During and after college, I studied a martial art called Isshin-Ryu ("One Heart, One Mind"). During the first few years of my training, my sensei lived nearby; when he moved to Connecticut and opened the Bushido Karate Academy, we drove to study with him once a week. If it weren't for that commute -- two hours before class, then two hours home again -- I suspect I would still be an active student.
The first thing a Bushido student learns is that karate is about the perfection of one's character. Yes, fitness is involved. Yes, discipline is involved. Yes, forms and sparring are involved. But at its heart, Isshin-Ryu as my sensei teaches it is about finding balance, being ready for what comes, and becoming the best self one can be. I used to joke that Saturday morning classes at Bushido were my Shabbat practice, and that wasn't far from the truth.
We left the dojo because other things in our lives demanded our attention, and (maybe as a result) the commute became too much. By the time we left, we were brown belts, which meant we regularly assisted with classes (and ran them sometimes in our sensei's absence). It was amazing to see people walk in nervous and uncertain, and then watch them blossom as they became comfortable with their bodies and their capabilities. Teaching kids was especially satisfying that way. I remember how good it felt to help their confidence and sense of groundedness improve.
But I remember also that, in the last year of my training, sometimes I missed being a white belt. Advanced ranks help out with classes as a way of beginning to repay the energy and love that went into their training, and I never questioned that; it felt good to be part of the chain. But sometimes I missed the experience of just showing up. Knowing that somebody would take care of me. Knowing that my education was in somebody else's hands, and all I had to do was be present and willing to learn.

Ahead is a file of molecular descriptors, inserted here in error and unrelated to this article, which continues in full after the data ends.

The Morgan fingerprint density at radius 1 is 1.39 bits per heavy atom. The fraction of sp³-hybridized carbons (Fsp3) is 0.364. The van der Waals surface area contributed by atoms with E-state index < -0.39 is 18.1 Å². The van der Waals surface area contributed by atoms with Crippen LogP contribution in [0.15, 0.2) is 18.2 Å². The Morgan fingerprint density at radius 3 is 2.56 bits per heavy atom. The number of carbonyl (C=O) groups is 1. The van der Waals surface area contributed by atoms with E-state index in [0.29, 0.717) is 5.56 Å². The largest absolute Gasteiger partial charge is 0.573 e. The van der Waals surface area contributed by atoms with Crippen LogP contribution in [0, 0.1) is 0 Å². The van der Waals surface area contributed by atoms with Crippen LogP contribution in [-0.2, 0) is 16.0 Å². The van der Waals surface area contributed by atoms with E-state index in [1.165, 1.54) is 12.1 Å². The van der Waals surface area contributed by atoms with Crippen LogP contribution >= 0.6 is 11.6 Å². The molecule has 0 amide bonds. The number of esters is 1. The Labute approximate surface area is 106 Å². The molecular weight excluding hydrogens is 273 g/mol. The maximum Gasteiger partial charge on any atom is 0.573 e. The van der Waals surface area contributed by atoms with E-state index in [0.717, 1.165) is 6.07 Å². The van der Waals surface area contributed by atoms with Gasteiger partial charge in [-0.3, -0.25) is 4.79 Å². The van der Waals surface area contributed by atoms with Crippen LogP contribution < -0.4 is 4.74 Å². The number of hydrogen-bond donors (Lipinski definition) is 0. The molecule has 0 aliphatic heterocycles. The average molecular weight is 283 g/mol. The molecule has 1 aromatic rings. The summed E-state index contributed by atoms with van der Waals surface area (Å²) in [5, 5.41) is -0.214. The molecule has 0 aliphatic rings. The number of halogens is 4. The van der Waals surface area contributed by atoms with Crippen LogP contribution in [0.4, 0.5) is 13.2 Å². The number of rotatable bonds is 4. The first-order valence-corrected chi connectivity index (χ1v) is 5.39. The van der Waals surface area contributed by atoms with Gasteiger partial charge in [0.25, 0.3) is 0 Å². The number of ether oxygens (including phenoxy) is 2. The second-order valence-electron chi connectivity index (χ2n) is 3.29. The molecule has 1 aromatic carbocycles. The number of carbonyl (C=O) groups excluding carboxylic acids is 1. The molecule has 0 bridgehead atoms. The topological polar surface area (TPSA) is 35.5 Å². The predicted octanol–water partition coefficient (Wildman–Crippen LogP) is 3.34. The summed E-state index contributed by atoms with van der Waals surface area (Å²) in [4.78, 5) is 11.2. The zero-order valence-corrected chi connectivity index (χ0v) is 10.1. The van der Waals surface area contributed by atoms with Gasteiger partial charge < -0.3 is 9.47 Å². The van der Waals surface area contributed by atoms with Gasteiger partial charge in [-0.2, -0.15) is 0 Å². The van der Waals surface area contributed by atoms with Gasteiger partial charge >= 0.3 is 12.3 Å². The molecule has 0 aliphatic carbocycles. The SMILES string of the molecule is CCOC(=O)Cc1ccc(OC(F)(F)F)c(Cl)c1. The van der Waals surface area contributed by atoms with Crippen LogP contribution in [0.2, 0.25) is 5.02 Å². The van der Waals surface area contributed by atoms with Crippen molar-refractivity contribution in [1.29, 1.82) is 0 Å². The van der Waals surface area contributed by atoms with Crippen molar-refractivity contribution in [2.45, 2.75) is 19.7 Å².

These last few months I've been wishing my Hebrew studies were progressing faster. Wishing I knew more, lots more, right this minute. Wishing I could read Torah without a dictionary and without puzzling slowly through the syntax. Wishing, in short, that I were a brown belt already.
That seems to be my nature. I always want to know more than I do. I always wish I were learning faster. But I've been trying to remind myself, lately, that being a beginner is important, too. That there's wisdom in beginner's mind, and I should enjoy it while I'm here. Because just as I used to feel wistful about my white belt days, someday I'll remember these early months of Hebrew study fondly, wishing I could be a beginner again, discovering the language of Torah for the first time.